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The Water of the Wondrous Isles, by William Morris, [1897], at


Light was growing on the dawn of the next day, and the colours of things could be seen, when Birdalone, who was holding this last watch of the night, stood still and hearkened, deeming that she could hear some noise that was neither the morning wind in the tree-boughs nor the going of the wild things anear them in the wood.

So she did off her helm to hear the better, and stood thus a little; then she turned about and stooped down to Arthur, who was yet sleeping, and put forth a hand to rouse him.  But or ever she touched him, broke forth a sound of big and rough voices and laughter, and amidst it two shrieks as of women.

Arthur heard it, and was on his feet in a moment, and helmed, and he caught up his bended bow and cast on the quiver (for Birdalone was already weaponed), and without more words they went forth swiftly up the bank and through the thicket till they were looking on the half- blind way, but under cover, and there was nothing before them as yet.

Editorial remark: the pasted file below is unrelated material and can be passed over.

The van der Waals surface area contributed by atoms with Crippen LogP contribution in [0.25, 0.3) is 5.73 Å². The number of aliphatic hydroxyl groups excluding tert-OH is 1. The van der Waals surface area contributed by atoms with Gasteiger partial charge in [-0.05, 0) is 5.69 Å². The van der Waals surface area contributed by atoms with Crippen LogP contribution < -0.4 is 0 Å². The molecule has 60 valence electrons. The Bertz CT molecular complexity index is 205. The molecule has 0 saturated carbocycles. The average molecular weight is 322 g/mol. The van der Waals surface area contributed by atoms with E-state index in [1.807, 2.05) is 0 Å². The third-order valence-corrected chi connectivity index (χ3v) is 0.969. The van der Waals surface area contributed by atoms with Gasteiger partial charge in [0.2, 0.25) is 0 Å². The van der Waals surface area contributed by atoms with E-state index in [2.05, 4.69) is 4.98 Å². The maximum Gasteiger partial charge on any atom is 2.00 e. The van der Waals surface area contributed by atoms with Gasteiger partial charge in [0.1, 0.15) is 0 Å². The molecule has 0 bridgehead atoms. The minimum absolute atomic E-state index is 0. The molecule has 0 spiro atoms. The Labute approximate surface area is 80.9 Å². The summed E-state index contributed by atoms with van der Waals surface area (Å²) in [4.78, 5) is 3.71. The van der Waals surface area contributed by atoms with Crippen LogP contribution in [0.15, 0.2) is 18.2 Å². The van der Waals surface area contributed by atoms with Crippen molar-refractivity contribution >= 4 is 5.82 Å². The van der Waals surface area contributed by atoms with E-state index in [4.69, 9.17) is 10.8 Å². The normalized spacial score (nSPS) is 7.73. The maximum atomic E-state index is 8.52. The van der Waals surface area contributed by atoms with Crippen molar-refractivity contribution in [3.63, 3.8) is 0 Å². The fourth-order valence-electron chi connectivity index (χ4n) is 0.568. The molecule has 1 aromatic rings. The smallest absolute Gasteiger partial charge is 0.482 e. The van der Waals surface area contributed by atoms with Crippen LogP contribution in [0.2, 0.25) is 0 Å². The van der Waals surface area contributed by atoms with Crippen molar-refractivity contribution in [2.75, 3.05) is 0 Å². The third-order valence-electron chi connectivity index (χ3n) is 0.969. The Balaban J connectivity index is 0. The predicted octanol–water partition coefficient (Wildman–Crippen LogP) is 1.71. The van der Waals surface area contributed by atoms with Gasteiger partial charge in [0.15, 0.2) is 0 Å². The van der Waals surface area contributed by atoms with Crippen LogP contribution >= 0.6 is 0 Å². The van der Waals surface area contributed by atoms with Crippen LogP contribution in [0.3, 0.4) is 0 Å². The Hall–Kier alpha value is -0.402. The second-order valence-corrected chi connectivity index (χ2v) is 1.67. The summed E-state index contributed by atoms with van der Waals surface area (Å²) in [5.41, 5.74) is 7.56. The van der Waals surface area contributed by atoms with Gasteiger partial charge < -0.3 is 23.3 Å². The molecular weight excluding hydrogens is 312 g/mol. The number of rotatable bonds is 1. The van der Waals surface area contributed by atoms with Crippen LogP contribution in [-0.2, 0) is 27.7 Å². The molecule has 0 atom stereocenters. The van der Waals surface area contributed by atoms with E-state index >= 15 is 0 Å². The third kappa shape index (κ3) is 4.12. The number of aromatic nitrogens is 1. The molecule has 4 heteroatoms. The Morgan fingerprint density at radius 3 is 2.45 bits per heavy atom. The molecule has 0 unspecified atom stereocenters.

There they stayed and hearkened keenly.  There were no more shrieks of women, nor heard they any weapon clash, but the talking and laughter of men went on; and at last they heard a huge and grim whoop of many men together; and then thereafter was less sound of talking, but came the jingle as of arms and harness; and Arthur whispered in Birdalone's ear:  Stand close! they have gotten to horse, and will be coming our way.  Nock an arrow.  And even so did he.